Lammie, Mopane and Ramadiba, the named Elephants living at the Johannesburg Zoo, South Africa Image Credit: ©The EMS Foundation, November 2021. All Rights Reserved.
Lammie, Mopane and Ramadiba, the named Elephants living at the Johannesburg Zoo, South Africa Image Credit: ©The EMS Foundation, November 2021. All Rights Reserved.

An application to the High Court of South Africa has been lodged to release three elephants, known as Lammie, Mopane and Ramadiba from the Johannesburg Zoo into a rewilding facility.

According to Animal Law Reform South Africa (ALRSA) these elephants are currently being held in conditions unsuited to their basic needs, and they are living in a state of distress.

The application in the Gauteng Division, Pretoria, was made yesterday, Monday 20 June, by ALRSA, the EMS Foundation and Chief Stephen Fritz, represented by environmental law firm, Cullinan and Associates, against the Johannesburg City Parks and Zoo (JCPZ), and other governmental respondents involved with the Zoo.

In a ground-breaking case, which is also a South African first, legal remedy is being sought to have these Elephants released to live out the remainder of their lives in a natural environment and where the conditions are more suitable for the innate needs and nature of Elephants.

Leading global Elephant experts have attested to the fact that Lammie, Mopane and Ramadiba are highly intelligent, socially complex and sentient beings who are living in conditions that are adverse to their well-being, and are as a result in a state of distress.

The conditions offered by the Johannesburg Zoo do not meet their fundamental physical, mental and emotional needs, say the experts. Michele Pickover, Executive Director of the EMS Foundation, says:

“Colonialism and apartheid devastated South Africa – disrupting indigenous communities, decimating biodiversity and destroying individual lives. These Elephants were cruelly separated from their families, deliberately captured by humans for a life in captivity − experiencing life-long trauma as a result. In captivity, elephants have no agency. They have been removed from their context and live unnatural, isolated, and denigrated lives.”

Pickover also states that:

“An elephant in a zoo is simply an exhibit, deprived of natural environment and social conditions. We are failing to teach children anything about elephants – rather forcing them into submission, for the sake of so-called “human entertainment”. A better exhibit would be a live link to the elephants living out their real lives in a natural environment’.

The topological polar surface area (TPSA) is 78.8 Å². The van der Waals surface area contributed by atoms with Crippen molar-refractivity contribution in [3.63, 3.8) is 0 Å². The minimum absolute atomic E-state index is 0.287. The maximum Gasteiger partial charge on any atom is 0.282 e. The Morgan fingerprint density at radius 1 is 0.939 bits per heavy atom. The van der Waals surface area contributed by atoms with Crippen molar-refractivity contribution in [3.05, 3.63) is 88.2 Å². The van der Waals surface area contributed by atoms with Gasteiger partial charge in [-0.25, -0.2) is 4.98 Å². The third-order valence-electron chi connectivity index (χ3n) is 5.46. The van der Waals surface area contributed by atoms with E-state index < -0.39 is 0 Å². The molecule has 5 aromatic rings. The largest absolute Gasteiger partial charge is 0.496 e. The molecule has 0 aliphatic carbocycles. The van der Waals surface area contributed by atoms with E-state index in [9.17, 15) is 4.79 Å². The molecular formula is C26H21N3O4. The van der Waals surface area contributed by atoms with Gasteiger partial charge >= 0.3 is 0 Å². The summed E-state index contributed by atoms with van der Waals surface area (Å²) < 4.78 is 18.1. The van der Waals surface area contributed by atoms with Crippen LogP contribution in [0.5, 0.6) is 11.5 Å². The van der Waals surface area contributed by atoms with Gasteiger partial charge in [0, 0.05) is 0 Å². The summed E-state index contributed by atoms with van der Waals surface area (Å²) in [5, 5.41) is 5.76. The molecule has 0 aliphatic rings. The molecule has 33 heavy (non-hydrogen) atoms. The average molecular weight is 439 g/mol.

David Bilchitz, a Law Professor at the University of Johannesburg, and Director of ALRSA, notes that:

“The evidence from the scientific experts suggests that there are not just moral wrongs being done but also a violation of serious legal obligations by the Johannesburg Zoo authorities and the City of Johannesburg Metropolitan Municipality. By keeping these elephants in inadequate conditions, the Zoo fails to meet both its constitutional and statutory obligations to treat these animals with respect and not cause them unnecessary suffering. Their continued failure to release the elephants also constitutes a decision that is unlawful and unreasonable in administrative law.”

Chief Stephen Fritz, a community leader and the third applicant in the matter says:

“We are the first People of South Africa, and, in our view, imprisoning our sacred Elephants, so named, Lammie, Mopane and Ramadiba showcases the past and the present will to humiliate and disrespect our culture and our heritage. For many years I have felt ashamed and powerless: I am, therefore, relieved that a large number of experts and scientists have united, bringing together a wealth of knowledge to offer these Elephants a powerful defence. Today, we are experiencing the results of climate change which include droughts and fires, for the sake of all South Africans we need to show respect towards our Rain Makers and Healers the Elephants.”

In his affidavit, Chief Fritz states that the manner in which the City of Johannesburg and the Johannesburg City Parks and Zoo confine and exhibit the Elephants is offensive to the culture and living heritage of the Khoi peoples, and undermines the recovery and perpetuation of their living heritage.

Groundbreaking Court Case to Release Elephants from Joburg Zoo

Despite repeated representations and requests to release the Elephants from captivity at the Johannesburg Zoo, the officials have failed or refused to do so, the applicants said in a media statement this week.

They say they are therefore requesting that the court release the elephants into the care of the EMS Foundation who will appoint relevant and qualified experts to assess the Elephants and manage their relocation, rehabilitation and reintegration into a suitable wild environment.

Several well-respected and world renowned local and international specialists have provided expert affidavits in this case as part of the application. These experts collectively demonstrate that based on scientific knowledge, it is “unconscionable for these Elephants to remain in the Johannesburg Zoo”, says the statement.